Thursday, September 30, 2010

Czech members of IPCC demand deep reforms

Mr Vítězslav Kremlík, the climate skeptic and blogger at, was invited to the proceedings of the Czech segment of the IPCC meant to prepare a unified Czech stance for the upcoming 32nd plenary session of the IPCC in South Korea (October 11th-14th in Busan).
Kremlík's report (autom. transl. from Czech)
It turned out that the Czech IPCC folks, usually considered to be generic fearmongers (it may be our fault: we sometimes demonize all IPCC members and create the impression that all of them are hardcore power-thirsty lunatics just like Pachauri), are just compatible with the skeptical viewpoint. All the participants agreed that
  1. Rajendra Pachauri has to resign or be resigned
  2. The reforms recommended by the IAC panel should be implemented right now, for the fifth report - rather than in 5 years or so
  3. The nominations from May 2010 should be canceled; new nominations respecting the IAC recommendations should replace them
  4. Politicians' interventions to the scientific work should be minimized as much as possible
  5. The fifth report (AR5) shouldn't be another variation of the old theme; instead, it should represent an audit of the climatology studied by 2010: it should check the graphs, re-evaluate the scores quantifying the uncertainty of the findings, and separate previous claims to correct ones, exaggerated ones, and completely wrong ones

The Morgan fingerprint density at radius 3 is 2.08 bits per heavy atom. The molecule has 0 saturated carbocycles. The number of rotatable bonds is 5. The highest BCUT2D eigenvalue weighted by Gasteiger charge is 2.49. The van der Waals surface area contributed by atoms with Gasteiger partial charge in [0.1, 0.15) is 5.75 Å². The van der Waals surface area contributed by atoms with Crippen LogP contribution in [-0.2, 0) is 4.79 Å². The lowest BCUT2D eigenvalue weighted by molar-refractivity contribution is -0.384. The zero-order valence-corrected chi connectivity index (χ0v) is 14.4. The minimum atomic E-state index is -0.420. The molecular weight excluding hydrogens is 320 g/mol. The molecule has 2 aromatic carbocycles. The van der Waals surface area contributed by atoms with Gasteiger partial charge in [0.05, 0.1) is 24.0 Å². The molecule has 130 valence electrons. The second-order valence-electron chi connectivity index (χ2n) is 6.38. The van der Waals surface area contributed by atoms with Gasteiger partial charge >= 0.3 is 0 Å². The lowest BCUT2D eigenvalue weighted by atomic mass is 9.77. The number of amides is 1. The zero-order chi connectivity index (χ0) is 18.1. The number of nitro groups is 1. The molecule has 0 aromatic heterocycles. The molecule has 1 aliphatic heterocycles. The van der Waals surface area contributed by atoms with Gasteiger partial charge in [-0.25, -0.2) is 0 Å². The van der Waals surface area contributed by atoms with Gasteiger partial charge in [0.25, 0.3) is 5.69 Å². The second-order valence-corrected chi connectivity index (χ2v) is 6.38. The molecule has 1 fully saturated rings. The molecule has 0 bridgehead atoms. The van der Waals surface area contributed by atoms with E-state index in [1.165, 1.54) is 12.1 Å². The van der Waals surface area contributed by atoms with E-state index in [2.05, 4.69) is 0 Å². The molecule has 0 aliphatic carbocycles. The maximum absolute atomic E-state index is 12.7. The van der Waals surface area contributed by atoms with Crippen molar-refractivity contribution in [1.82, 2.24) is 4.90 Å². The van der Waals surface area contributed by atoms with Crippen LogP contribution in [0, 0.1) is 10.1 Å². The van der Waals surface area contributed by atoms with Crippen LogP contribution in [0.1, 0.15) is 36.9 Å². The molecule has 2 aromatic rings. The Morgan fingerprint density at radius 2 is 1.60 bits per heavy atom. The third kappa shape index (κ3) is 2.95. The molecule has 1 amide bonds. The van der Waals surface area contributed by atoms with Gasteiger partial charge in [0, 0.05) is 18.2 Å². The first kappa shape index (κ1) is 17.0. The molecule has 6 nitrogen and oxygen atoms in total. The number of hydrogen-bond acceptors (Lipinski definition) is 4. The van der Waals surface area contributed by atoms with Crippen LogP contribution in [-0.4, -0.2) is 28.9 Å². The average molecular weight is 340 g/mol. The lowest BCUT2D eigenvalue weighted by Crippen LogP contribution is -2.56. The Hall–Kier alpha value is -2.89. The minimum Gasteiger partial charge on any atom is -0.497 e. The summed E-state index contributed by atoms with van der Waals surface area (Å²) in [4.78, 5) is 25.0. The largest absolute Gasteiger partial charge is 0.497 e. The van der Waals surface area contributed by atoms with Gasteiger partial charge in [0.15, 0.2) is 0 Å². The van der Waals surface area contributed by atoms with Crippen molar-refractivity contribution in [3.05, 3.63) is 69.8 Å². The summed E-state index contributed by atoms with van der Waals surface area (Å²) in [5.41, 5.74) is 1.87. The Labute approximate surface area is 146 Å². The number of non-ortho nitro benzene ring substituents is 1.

Mr Kremlík had a feeling that he was attending a party of fellow skeptics and was puzzled where the sudden skepticism came from.

However, everyone agreed that because the Czech Republic only manages one vote, it is unlikely that these desirable wishes are going to be accepted in Korea. After all, the participants agreed, carps are unlikely to sew their own pond. So it also seems likely that no climate skeptics will be invited to Korea (unlike the meeting in Prague). At the global level, the blockade continues.

Nevertheless, I encourage all readers who can contact their national representatives in the IPCC to show them what's going on in the Czech Republic - and maybe elsewhere - and prepare them so that there is a somewhat higher probability that a substantial progress will be achieved in Korea.

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